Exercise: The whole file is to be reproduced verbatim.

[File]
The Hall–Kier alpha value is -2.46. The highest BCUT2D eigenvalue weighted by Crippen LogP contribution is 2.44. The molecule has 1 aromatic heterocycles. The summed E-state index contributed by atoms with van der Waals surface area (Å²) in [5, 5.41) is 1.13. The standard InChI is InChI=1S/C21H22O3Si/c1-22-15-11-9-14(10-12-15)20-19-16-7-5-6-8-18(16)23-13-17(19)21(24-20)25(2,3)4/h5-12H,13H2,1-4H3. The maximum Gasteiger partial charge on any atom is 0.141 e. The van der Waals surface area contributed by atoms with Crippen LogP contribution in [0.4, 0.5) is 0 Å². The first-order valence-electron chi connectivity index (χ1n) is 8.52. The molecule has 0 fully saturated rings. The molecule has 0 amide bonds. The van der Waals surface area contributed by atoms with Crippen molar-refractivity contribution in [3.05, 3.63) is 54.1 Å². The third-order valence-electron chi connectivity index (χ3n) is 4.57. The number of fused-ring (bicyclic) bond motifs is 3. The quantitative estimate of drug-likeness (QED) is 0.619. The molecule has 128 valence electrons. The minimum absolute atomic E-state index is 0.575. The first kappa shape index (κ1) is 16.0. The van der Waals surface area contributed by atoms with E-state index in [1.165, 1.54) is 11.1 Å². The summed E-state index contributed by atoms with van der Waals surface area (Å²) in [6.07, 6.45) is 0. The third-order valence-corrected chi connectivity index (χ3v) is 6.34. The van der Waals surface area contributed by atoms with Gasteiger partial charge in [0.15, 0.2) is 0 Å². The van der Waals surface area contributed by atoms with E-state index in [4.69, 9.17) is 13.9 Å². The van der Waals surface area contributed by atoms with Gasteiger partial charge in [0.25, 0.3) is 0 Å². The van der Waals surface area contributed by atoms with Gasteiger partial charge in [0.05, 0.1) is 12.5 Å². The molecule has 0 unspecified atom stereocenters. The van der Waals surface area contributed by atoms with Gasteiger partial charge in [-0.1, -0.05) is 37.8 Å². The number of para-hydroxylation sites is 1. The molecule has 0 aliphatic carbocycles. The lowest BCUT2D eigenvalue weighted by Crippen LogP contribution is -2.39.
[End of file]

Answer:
The Hall–Kier alpha value is -2.46. The highest BCUT2D eigenvalue weighted by Crippen LogP contribution is 2.44. The molecule has 1 aromatic heterocycles. The summed E-state index contributed by atoms with van der Waals surface area (Å²) in [5, 5.41) is 1.13. The standard InChI is InChI=1S/C21H22O3Si/c1-22-15-11-9-14(10-12-15)20-19-16-7-5-6-8-18(16)23-13-17(19)21(24-20)25(2,3)4/h5-12H,13H2,1-4H3. The maximum Gasteiger partial charge on any atom is 0.141 e. The van der Waals surface area contributed by atoms with Crippen LogP contribution in [0.4, 0.5) is 0 Å². The first-order valence-electron chi connectivity index (χ1n) is 8.52. The molecule has 0 fully saturated rings. The molecule has 0 amide bonds. The van der Waals surface area contributed by atoms with Crippen molar-refractivity contribution in [3.05, 3.63) is 54.1 Å². The third-order valence-electron chi connectivity index (χ3n) is 4.57. The number of fused-ring (bicyclic) bond motifs is 3. The quantitative estimate of drug-likeness (QED) is 0.619. The molecule has 128 valence electrons. The minimum absolute atomic E-state index is 0.575. The first kappa shape index (κ1) is 16.0. The van der Waals surface area contributed by atoms with E-state index in [1.165, 1.54) is 11.1 Å². The summed E-state index contributed by atoms with van der Waals surface area (Å²) in [6.07, 6.45) is 0. The third-order valence-corrected chi connectivity index (χ3v) is 6.34. The van der Waals surface area contributed by atoms with Gasteiger partial charge in [0.15, 0.2) is 0 Å². The van der Waals surface area contributed by atoms with E-state index in [4.69, 9.17) is 13.9 Å². The van der Waals surface area contributed by atoms with Gasteiger partial charge in [0.25, 0.3) is 0 Å². The van der Waals surface area contributed by atoms with Gasteiger partial charge in [0.05, 0.1) is 12.5 Å². The molecule has 0 unspecified atom stereocenters. The van der Waals surface area contributed by atoms with Gasteiger partial charge in [-0.1, -0.05) is 37.8 Å². The number of para-hydroxylation sites is 1. The molecule has 0 aliphatic carbocycles. The lowest BCUT2D eigenvalue weighted by Crippen LogP contribution is -2.39.